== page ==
Or ?author->ns:article.published < 1938

The list of variants can be combined with class expression:

  Select ?x
  From ?x->ns:author{?author}
    Where (clss:Writer, clss:Teacher)::?author->ns:birth < 1900

and it means

  Where (?author->rdf:type = clss:Writer
         Or ?author->rdf:type = clss:Teacher)
    And ?author->ns:birth < 1900

<B>Resultset.B> The <B>selectB> section describes how to output each path found. We can think of a path as a n-tuple of values bound to variables.

  Select ?x->ns:title, ?author->ns:name
  From ?x->ns:author{?author}
    Where (clss:Writer, clss:Teacher)::?author->ns:birth < 1900

For each n-tuple [?x, ?author] conforming the query ?x->ns:title and ?author->ns:name are evaluated and the pair of values is returned as one row of the result. If there is no value for ?x->ns:title, undef is returned instead of the value. If there are more values for one particular ?x->ns:title, all of them are returned in cartesian product with ?author->ns:name.

<B>Names and URIsB>

’ns:name’ is a shortcut for URI. Each <B>prefix:nameB> is evaluated to URI as <B>prefix valueB> concatenated with <B>nameB>. If prefix is not present, prefix <B>DefaultB> is taken. There are two ways to assign a namespace prefix to its value. You can specify prefix and its value in Evaluator’s option Namespaces. This is a global setting, which applies to all queries evaluated by Query object. Locally you can set namespaces in each select, using <B>USEB> clause. This overrides global settings for the current select. URIs can be typed explicitly in square brackets. The following queries are equivalent:

  Select ?x from ?x->[]

  Select ?x from ?x->ns:name
  Use ns For []


Functions can be used to obtain custom values for a resource. They accept recources or literals as parameters and return set of resources or literals. They can be used in place of URI or name. If they are at position of property, they get resource as a special parameter and what they return is considered to be a value of the expression rather then ’real’ properties.

Let’s have function foo() that always returns resource with URI The expression


evaluates to




Now we can restate the condition with variants to a condition with a function call.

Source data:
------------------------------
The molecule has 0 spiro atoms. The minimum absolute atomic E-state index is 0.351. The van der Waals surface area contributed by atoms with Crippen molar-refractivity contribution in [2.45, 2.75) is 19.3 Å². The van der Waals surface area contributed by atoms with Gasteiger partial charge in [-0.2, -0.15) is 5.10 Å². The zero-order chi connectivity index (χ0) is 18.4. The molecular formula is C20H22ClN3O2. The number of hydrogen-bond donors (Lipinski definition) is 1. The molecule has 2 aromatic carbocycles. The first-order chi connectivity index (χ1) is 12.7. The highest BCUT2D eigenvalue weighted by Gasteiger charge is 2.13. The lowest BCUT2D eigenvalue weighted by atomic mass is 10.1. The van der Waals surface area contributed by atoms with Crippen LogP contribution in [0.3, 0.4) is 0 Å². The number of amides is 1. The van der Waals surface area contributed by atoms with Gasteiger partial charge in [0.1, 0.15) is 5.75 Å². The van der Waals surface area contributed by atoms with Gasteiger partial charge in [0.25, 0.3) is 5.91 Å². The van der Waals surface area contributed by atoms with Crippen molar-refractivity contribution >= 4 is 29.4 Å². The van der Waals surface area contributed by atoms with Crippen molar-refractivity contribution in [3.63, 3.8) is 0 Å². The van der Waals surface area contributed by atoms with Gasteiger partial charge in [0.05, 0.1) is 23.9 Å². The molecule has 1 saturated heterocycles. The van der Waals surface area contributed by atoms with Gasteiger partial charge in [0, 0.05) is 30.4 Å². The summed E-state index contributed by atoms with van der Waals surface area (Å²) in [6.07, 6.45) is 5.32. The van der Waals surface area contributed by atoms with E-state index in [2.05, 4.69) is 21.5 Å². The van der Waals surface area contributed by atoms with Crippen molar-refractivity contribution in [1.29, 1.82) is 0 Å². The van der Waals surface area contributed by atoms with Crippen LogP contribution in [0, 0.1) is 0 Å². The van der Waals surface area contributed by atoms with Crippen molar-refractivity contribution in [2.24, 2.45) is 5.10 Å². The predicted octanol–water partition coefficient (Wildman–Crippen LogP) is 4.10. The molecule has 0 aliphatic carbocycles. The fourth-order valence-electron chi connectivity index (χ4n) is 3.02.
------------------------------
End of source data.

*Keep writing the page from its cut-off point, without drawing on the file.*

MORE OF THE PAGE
Select ?x
  From ?x->ns:author{?author}
  Where ?author->subproperty(ns:publication)->ns:published < 1938

We consider we have apropriate schema where book, booklet, article etc. are (direct or indirect) rdfs:subPropertyOf publication.

The above function does this: search schema for subproperties of publication and return value of the subproperty. Sometimes we’d like to know not only value of that hidden property, but the property itself. Again, we can use a multiple binding. In following example we get uri of publication in ?publication and uri of property (book, booklet, article, ...) in ?property.

  Select ?publication, ?property
  From ?author->subproperty(ns:publication){?publication, ?property}
  Where ?publication->ns:published < 1938


Comments are prepended with two dashes (to end of line or string), or enclosed in slash asterisk parenthesis /*...*/.

  Select ?publication, ?property --the rest of line is a comment
  From ?author->subproperty(publication){?publication, ?property}
  Where /*another
          comment*/ ?publication->published < 1938

    A BNF diagram for query language

  <query>       ::= Select <resultset> From <source> [Where <condition>]
                    ["Use" <namespaces>]
  <resultset>   ::= <elementpath>{","<elementpath>}
  <source>      ::= <sourcepath>{","<sourcepath>}
  <sourcepath>  ::= [<element>[ "{" <variable> "}" ]"::"]
                    <element>[ "{" <variable> "}" ]
                    {"->"<element>[ "{" <variable> [, <variable>]"}" ]}
                    ["=>"<element> | <expression>]
  <condition>   ::= <match> | <condition> <connection> <condition>
                    {<connection> <condition>}
                    | "(" <condition> ")"
  <namespaces>  ::= <name> ["For"] "["<uri>"]" { "," <name> [for] "["<uri>"]"}
  <match>       ::= <path> [<relation> <path>]
  <path>        ::= [<elements>"::"]<elements>{"->"<elements>} | <expression>
  <elements>    ::= <element> | "(" <element>  {"," <element>} ")"
  <elementpath> ::= <element>{"->"<element>} | <expression>
  <element>     ::= <variable> | <node> | <function>
  <function>    ::= <name> "(" <elementpath>["," <elementpath>] ")"
  <node>        ::= "[" <uri> "]" | "[" "_:" <name> "]" | [<name>":"]<name>
  <variable>    ::= "?"<name>
  <name>        ::= [a-zA-Z_][a-zA-Z0-9_]
  <expression>  ::= <literal> | <expression> <operation> <expression>
                    {<operation> <expression>}
                    | "(" <expression> ")"
  <connection>  ::= and | or
  <relation>    ::= "=" | "<" | ">"
  <operation>   ::= "|"
  <literal>     ::= """{any_character}""" | ""{any_character}""
  <uri>         ::= absolute uri resource, see uri specification


This package is subject to the MPL (or the GPL alternatively).


Ginger Alliance,


RDF::Core::Evaluator, RDF::Core::Function
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perl v5.20.3 RDF::CORE::QUERY (3) 2002-10-14